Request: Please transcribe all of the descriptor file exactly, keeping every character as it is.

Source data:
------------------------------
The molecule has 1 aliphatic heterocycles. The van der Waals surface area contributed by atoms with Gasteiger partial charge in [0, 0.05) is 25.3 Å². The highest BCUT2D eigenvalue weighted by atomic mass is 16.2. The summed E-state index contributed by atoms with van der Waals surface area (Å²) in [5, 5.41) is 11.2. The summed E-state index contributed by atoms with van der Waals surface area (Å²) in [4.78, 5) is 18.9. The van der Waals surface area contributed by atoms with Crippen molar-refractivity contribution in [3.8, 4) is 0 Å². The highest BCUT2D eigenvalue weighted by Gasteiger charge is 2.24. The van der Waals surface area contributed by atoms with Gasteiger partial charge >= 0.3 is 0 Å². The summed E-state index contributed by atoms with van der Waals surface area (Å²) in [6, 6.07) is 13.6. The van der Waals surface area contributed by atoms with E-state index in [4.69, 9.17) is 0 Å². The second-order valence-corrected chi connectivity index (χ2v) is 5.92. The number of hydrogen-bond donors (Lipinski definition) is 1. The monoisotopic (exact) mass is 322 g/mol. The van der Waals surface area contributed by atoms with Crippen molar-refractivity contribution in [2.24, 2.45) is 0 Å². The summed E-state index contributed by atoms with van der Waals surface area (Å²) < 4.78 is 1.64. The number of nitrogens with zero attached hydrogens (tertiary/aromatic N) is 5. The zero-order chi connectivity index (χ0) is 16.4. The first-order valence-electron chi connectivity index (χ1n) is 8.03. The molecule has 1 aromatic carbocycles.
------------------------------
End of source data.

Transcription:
The molecule has 1 aliphatic heterocycles. The van der Waals surface area contributed by atoms with Gasteiger partial charge in [0, 0.05) is 25.3 Å². The highest BCUT2D eigenvalue weighted by atomic mass is 16.2. The summed E-state index contributed by atoms with van der Waals surface area (Å²) in [5, 5.41) is 11.2. The summed E-state index contributed by atoms with van der Waals surface area (Å²) in [4.78, 5) is 18.9. The van der Waals surface area contributed by atoms with Crippen molar-refractivity contribution in [3.8, 4) is 0 Å². The highest BCUT2D eigenvalue weighted by Gasteiger charge is 2.24. The van der Waals surface area contributed by atoms with Gasteiger partial charge >= 0.3 is 0 Å². The summed E-state index contributed by atoms with van der Waals surface area (Å²) in [6, 6.07) is 13.6. The van der Waals surface area contributed by atoms with E-state index in [4.69, 9.17) is 0 Å². The second-order valence-corrected chi connectivity index (χ2v) is 5.92. The number of hydrogen-bond donors (Lipinski definition) is 1. The monoisotopic (exact) mass is 322 g/mol. The van der Waals surface area contributed by atoms with Crippen molar-refractivity contribution in [2.24, 2.45) is 0 Å². The summed E-state index contributed by atoms with van der Waals surface area (Å²) < 4.78 is 1.64. The number of nitrogens with zero attached hydrogens (tertiary/aromatic N) is 5. The zero-order chi connectivity index (χ0) is 16.4. The first-order valence-electron chi connectivity index (χ1n) is 8.03. The molecule has 1 aromatic carbocycles.